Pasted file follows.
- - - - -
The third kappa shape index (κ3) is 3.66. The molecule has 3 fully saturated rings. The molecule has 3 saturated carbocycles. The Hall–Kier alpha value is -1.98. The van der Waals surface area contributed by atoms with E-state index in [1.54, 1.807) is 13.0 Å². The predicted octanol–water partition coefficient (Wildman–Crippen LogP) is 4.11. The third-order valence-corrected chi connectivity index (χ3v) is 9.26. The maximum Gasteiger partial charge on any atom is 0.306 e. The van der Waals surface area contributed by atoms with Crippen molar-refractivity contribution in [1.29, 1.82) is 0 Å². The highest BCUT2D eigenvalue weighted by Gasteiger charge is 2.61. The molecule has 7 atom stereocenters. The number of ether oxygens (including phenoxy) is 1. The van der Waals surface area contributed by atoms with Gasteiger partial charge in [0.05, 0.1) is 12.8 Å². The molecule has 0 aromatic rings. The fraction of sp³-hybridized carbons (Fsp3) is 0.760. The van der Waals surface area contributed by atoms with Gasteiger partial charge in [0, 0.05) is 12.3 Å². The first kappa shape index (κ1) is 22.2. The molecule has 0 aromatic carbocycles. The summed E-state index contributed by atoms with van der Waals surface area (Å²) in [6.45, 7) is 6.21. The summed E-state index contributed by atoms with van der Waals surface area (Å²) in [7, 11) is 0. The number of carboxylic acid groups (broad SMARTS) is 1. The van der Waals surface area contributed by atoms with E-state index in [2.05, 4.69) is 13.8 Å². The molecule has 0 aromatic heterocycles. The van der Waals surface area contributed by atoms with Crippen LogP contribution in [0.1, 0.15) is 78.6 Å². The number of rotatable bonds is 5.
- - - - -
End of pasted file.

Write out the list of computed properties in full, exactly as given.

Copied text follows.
The third kappa shape index (κ3) is 3.66. The molecule has 3 fully saturated rings. The molecule has 3 saturated carbocycles. The Hall–Kier alpha value is -1.98. The van der Waals surface area contributed by atoms with E-state index in [1.54, 1.807) is 13.0 Å². The predicted octanol–water partition coefficient (Wildman–Crippen LogP) is 4.11. The third-order valence-corrected chi connectivity index (χ3v) is 9.26. The maximum Gasteiger partial charge on any atom is 0.306 e. The van der Waals surface area contributed by atoms with Crippen molar-refractivity contribution in [1.29, 1.82) is 0 Å². The highest BCUT2D eigenvalue weighted by Gasteiger charge is 2.61. The molecule has 7 atom stereocenters. The number of ether oxygens (including phenoxy) is 1. The van der Waals surface area contributed by atoms with Gasteiger partial charge in [0.05, 0.1) is 12.8 Å². The molecule has 0 aromatic rings. The fraction of sp³-hybridized carbons (Fsp3) is 0.760. The van der Waals surface area contributed by atoms with Gasteiger partial charge in [0, 0.05) is 12.3 Å². The first kappa shape index (κ1) is 22.2. The molecule has 0 aromatic carbocycles. The summed E-state index contributed by atoms with van der Waals surface area (Å²) in [6.45, 7) is 6.21. The summed E-state index contributed by atoms with van der Waals surface area (Å²) in [7, 11) is 0. The number of carboxylic acid groups (broad SMARTS) is 1. The van der Waals surface area contributed by atoms with E-state index in [2.05, 4.69) is 13.8 Å². The molecule has 0 aromatic heterocycles. The van der Waals surface area contributed by atoms with Crippen LogP contribution in [0.1, 0.15) is 78.6 Å². The number of rotatable bonds is 5.